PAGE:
"Now I am an independent person and I can stand alone."
This statement speaks for itself, like the young woman who declared it, a soon-to-be Education First Cambodia (EFC) graduate, has learned to do. Its context, however, adds power. As Kong Chanty’s words imply, women, unlike men, are taught to be dependent. Cambodian men have always been allowed academic and career goals, while women are traditionally relegated to domestic roles. This gender inequality is reflected on the United Nations’ Gender Inequality Index (GII): Cambodia ranks towards the bottom, 112th amongst the 157 countries (UNDP, 2016, p. 208). Even women who do set out on an academic path are constrained by culture, tradition and family pressure (Thon et al. in Maxwell et al).
Yet recent governmental policies have signaled a shift. The Convention on the Elimination of All Forms of Discrimination Against Women was ratified in 1992, women were recognized as ‘the backbone of the economy and society’ in 2008, and in same year the Ministry of Women’s Affairs (MoWA) developed its third five-year strategic plan, for the first time including a focus on ‘education of women and girls, attitudes and behavior change’ (Maxwell et al). Critics assess these policies as nominal, but EFC is one of the NGOs bringing them to life.
EFC fights the poverty and antiquated gender norms that constrain even the brightest young Cambodian women by nurturing a tight-knit and encompassing scholastic community. EFC now supports 30 exceedingly bright, extremely poor young women at university, and they are excelling. All of its Women Scholars have good grades, much-improved English and computer skills, and greatly improved self-confidence, critical thinking and presentation skills. Some have excelled even more.
One such student is Phidor. Both of Phidor’s parents are subsistence rice farmers who live a world away from Phnom Penh but somehow paid for Phidor and her three siblings to study while they were young. Exceedingly bright, Phidor managed to make her way to Cambodia’s top public university as an Environmental Science major. Now in her final year, Phidor maintains a 3.6 grade point average at a university where the grading is such that most are happy with a 2.0. Phidor has excelled in her Environmental Science and English studies, and even more impressive, she was selected to travel to Japan for a program on biodiversity.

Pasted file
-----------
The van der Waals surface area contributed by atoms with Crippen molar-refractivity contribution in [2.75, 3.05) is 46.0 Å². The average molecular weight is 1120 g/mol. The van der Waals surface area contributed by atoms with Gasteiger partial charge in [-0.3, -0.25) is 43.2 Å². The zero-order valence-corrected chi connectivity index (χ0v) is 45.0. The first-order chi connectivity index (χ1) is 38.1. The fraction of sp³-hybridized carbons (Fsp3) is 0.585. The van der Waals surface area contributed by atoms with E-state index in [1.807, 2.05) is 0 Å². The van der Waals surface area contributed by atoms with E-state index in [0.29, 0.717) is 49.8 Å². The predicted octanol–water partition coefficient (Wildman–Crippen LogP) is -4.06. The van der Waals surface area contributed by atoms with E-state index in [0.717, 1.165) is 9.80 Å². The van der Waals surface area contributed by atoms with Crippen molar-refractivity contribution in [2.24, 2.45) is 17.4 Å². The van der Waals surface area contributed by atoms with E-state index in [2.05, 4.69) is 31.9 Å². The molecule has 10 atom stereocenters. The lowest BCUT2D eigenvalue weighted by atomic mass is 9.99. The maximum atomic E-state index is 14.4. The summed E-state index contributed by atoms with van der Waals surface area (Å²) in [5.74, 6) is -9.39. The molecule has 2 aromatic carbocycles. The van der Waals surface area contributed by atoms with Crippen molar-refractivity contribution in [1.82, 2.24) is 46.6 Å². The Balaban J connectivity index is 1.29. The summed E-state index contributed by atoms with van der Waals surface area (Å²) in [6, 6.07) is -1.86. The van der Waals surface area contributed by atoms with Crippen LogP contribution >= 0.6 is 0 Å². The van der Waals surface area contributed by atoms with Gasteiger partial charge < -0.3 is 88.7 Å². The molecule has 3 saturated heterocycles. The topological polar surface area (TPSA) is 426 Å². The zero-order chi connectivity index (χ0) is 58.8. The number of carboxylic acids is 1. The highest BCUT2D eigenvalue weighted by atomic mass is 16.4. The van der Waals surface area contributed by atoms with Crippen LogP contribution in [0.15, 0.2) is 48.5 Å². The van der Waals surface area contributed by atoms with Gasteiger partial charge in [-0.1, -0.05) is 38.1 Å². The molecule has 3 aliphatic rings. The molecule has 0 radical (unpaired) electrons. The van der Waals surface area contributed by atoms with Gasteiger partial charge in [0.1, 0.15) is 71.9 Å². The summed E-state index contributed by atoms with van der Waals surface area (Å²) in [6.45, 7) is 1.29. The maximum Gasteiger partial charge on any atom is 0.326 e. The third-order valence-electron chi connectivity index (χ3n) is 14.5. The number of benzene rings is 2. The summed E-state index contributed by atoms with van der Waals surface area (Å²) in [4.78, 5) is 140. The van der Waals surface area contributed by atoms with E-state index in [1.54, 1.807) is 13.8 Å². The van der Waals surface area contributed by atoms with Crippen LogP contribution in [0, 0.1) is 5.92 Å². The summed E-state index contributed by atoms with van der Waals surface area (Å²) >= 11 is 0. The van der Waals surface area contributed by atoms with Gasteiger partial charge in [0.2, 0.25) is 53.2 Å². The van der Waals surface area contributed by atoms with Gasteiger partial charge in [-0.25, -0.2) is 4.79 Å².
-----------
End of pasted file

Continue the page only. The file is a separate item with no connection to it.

Phidor is one of several EFC students who applied this year for an extremely competitive scholarship offered by SHE-CAN, which each year selects a few female Cambodian students for a four-year full scholarship to a U.S. college. Applying to SHE-CAN is a difficult and rigorous process, involving a written application and then five rounds of interviews and presentations. Some of EFC’s students were selected for interviews and made it through the first two rounds. But Phidor made it through all five rounds, with her fifth round involving a presentation on the topic of global overpopulation to 30 people. In order to study in the U.S., Phidor must get a high score on the International English Language Test and the SATs, plus do a community service project, all before June and all while she is also working on her senior thesis.
Clearly Phidor has big goals ahead, but she has already accomplished a lot – and the EFC community has helped her do so. Studying in the US would be incredible; it would expand Phidor’s studies as well as the perspectives and goals of her classmates by demonstrating the good that can come from striving. EFC’s job is to support young Cambodian women, but there’s nothing more powerful than young women supporting other young women. Independence through a healthy dependence – EFC’s definition of collective.
How to spread this understanding throughout the country? To improve Cambodia’s ranking on the Gender Inequality Index? Maybe an EFC student will figure out how…
TW Maxwell, Sokhany Nget, Kunthy Am, Leakhna Peou & Songly You (2015)
Becoming and being academic women in Cambodia: Cultural and other
understandings, Cogent Education, 2:1, DOI: 10.1080/2331186X.2015.1042215
United Nations Development Programme, Human Development Report 2016: Human
Development for Everyone (8 March 2018), available from